As Gardner (1999) has written:

I would happily send my children to a school that takes differences among children seriously, that shares knowledge among differences with children and parents, that encourages children to assume responsibility for their own learning, and that presents materials in such a way that each child has the maximum opportunity to master those materials and to show others and themselves what they have learned and understood. (pp. 91–92)


There are many different advocates of learning styles, and they propose different constructs. Snow, Corno, and Jackson (1996) summarize the work of four theorists or groups of theorists. Keefe measures learning styles in terms of cognitive skills and instructional preferences. Pintrich Smith and others opine that value components, expectancy components, affective components, cognitive strategies, and resource management combine to form the construct of learning style. Researchers led by Schmeck measure learning styles in terms of academic self-concept, reflective processing, agentic processing, and methodical study. Finally, Weinstein and colleagues combine 10 dimensions in the measure of learning styles: anxiety, attitude, concentration, information processing, scheduling, selective main ideas, self-testing, study aids, and test strategies.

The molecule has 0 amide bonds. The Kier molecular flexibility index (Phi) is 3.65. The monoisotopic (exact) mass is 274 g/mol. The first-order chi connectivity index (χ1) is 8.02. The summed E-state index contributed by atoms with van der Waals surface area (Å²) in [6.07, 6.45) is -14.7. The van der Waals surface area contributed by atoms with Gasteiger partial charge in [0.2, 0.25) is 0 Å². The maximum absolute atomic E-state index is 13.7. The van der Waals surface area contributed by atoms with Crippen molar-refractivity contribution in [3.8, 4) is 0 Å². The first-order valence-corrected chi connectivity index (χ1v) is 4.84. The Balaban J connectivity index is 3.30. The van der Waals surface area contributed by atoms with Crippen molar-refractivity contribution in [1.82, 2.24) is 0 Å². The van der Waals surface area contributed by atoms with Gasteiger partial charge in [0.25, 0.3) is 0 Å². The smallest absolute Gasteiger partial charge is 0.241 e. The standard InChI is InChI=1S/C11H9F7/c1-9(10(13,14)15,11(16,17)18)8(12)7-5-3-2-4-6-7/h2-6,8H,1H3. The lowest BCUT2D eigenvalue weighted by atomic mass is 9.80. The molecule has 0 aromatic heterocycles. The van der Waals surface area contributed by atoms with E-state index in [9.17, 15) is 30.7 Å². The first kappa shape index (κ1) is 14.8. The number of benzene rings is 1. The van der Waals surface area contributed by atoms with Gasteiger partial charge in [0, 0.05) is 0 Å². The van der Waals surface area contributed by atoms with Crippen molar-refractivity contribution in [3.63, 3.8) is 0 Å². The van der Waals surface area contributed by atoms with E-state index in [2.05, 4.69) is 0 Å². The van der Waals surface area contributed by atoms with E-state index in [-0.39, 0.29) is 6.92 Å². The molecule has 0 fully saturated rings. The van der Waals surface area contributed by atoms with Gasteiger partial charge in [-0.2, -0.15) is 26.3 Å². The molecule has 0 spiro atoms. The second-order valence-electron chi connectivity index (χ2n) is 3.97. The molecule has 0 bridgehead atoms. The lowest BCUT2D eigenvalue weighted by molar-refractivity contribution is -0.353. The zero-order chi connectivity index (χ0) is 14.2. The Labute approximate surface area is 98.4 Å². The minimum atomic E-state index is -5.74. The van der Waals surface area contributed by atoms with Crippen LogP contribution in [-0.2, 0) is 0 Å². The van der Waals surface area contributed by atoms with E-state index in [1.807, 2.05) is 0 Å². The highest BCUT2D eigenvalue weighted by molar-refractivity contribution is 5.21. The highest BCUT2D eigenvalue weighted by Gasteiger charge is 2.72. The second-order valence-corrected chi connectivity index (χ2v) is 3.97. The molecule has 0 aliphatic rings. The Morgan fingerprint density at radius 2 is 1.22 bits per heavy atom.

This article focuses on the construct of learning styles proposed by Rita and Kenneth Dunn. As is noted later, researchers at over 120 universities have explored this construct at every level of education from pre-K to graduate school. I focus on this particular construct because I seek to build on this extensive research record to investigate empirically the synthesis of multiple intelligences and learning styles.